Selling Something to Believe In

Selling Something to Believe In

Moments after the first tower fell, a group of unknowing waiters in Boston unlocked the doors of Skipjack’s Seafood Emporium, and began the tedious labor of setting up for Tuesday lunch. Fold napkins, brew coffee, bake rolls… I know these tasks, because I did every one of them, countless times, punching in and out of that restaurant for four years of my life. And while I wasn’t there that September morning in 2001, I know exactly which channels the bartender flipped through before stumbling upon The News.

Once The News broke, the staff and management met to decide whether or not to open. Would people want to leave the house? Would they want to be surrounded by strangers, washing down sorrows, glued to the TV? The decision came down: Yes. More than anything, people needed to congregate that day, and Skipjack’s would be their church.

As he looked around the room at the rest of the staff frantically focused on the minutiae of opening the restaurant, Joe lost it.

Joe, a fellow waiter, simply couldn’t believe it. All he wanted to do was donate blood, buy a six-pack and curl up on his couch. And while management said they were opening the restaurant to provide a gathering place – a shelter of sorts – Joe couldn’t help but think that this was essentially capitalizing on tragedy. As he looked around the room at the rest of the staff frantically focused on the minutiae of opening the restaurant, he lost it.

Slamming his apron down on the ground, he shouted words that have been ringing in my head since that day: “I’m not gonna stand here and sell fucking fish while our world is falling apart!”

On a recent episode of my new podcast obsession, Startup, host Alex Blumberg seeks to find out more about his listeners, and interviews a few whose stories revolve around faith. One of them is Trevor McKendrick, an atheist e-Bible salesman, whose journey to making six figures selling a book he doesn’t believe in is both beautiful and painful all at once.

McKendrick was born with an entrepreneurial spirit. After leaving the Mormon faith of his childhood, he saw a unique opportunity atop Apple’s iTunes app chart: Spanish Bible apps. The existing market was flooded with low quality options that sold relatively well, so he created a better one, then an audio version. Then he sat back and watched the money roll in.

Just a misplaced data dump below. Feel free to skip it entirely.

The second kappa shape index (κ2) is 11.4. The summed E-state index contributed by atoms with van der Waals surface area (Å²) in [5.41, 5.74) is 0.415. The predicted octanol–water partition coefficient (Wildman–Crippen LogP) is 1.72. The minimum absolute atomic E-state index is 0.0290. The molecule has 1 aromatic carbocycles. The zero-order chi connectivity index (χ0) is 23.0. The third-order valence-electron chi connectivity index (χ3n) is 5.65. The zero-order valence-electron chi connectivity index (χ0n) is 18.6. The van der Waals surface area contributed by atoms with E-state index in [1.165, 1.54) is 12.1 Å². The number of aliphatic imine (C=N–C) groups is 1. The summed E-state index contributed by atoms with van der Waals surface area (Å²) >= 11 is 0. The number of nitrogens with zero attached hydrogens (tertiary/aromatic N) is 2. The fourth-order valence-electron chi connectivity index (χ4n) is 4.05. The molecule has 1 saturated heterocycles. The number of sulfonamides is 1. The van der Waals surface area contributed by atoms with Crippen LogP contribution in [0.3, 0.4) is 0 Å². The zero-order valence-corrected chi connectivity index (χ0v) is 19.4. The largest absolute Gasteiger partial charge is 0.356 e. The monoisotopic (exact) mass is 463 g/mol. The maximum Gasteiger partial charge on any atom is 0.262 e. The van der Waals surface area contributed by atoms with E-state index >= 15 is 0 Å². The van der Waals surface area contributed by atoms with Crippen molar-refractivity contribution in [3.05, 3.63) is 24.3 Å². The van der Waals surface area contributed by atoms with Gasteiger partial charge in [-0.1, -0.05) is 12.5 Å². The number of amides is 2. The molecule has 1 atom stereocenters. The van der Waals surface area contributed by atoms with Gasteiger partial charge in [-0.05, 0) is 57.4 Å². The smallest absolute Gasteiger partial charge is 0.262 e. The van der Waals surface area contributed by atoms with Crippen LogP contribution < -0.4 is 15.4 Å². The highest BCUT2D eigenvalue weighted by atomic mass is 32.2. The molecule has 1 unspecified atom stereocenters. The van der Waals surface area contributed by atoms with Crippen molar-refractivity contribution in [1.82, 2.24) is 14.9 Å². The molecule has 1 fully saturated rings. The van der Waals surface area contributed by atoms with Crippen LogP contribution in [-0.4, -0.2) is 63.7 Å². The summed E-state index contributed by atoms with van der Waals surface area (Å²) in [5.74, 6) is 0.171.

But according to Blumberg, the more popular McKendrick’s product became, the more tortured he started to feel about it. The atheist had a crisis of faith. “It’s just uncomfortable for me,” he says, “selling something that I don’t actually believe in.”

How do you sell something you don’t believe in? Or (worse, perhaps) what if you lose faith in that product long after you’ve taken the job?

As Startup‘s vignette concludes, we learn that Trevor has taken the money from the Bible app to fund a new startup, one whose mission he truly believes in: Back Office, a virtual assistant company. “If I can make a place where people enjoy coming to work, where they don’t have that knot in their stomach, like Sunday night, thinking about going to work Monday morning, that would be awesome!”

I don’t know what happened to the waiter Joe after that day. I never saw him or heard from him again. But a part of me imagines that – inspired after donating blood that morning – he went on to work for Red Cross, responding to tragedies all around the world, his heart on his sleeve, and his faith at his fingertips.


For more on this topic, read Brad Hirschfield’s post, “Your Job’s Not Meaningful? Think Again.


Elan Babchuck

A community organizer by training and entrepreneur by nature, Elan Babchuck has served as a rabbi at Temple Emanu-El ( of Providence, Rhode Island since July, 2012, after he was ordained by the Ziegler School of Rabbinic Studies and earned his MBA in Non-Profit Management. He is the first-ever religious leader to be named one of Providence Monthly?s ?10 to Watch?, and his primary focus is on building barrier-free Jewish communities that empower the individual and inspire lived practice.

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